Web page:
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Appendix A: IP Addressing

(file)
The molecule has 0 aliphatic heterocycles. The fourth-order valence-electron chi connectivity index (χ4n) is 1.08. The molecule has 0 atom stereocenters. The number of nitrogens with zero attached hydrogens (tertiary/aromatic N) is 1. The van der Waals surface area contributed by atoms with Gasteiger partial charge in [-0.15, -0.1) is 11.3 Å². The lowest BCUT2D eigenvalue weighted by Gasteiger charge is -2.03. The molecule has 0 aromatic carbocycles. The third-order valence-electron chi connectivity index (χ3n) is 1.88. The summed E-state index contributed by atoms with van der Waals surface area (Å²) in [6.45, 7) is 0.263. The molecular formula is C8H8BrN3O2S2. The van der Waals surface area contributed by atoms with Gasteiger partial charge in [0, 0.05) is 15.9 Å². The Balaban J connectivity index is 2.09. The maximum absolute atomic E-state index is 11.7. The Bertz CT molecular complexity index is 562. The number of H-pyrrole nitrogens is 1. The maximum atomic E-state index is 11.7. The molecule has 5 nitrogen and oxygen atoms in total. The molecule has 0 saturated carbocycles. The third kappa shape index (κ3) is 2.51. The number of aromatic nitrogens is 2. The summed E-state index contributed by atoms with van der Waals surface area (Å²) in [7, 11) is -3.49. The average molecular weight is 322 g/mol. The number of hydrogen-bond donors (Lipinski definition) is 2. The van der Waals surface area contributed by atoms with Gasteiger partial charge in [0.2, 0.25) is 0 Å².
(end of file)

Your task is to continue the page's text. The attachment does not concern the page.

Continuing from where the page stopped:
In any network, every destination must have a unique identifier that other machines can use to send information. This unique identifier is commonly referred to as an address. An IP (Internet Protocol) address is a unique identifier for a node or host connection on an IP network. In reality, on an IP network, an address identifies a network attachment point as opposed to a particular machine. Hence, single machines with multiple interfaces (i.e., network interface cards) will have multiple IP addresses — one for each interface. Machines with multiple addresses are called multi-homed machines because they live on more than one network. A router is a multi-homed device, but not all multi-homed devices are routers. You might have file servers and firewalls residing on more than one network.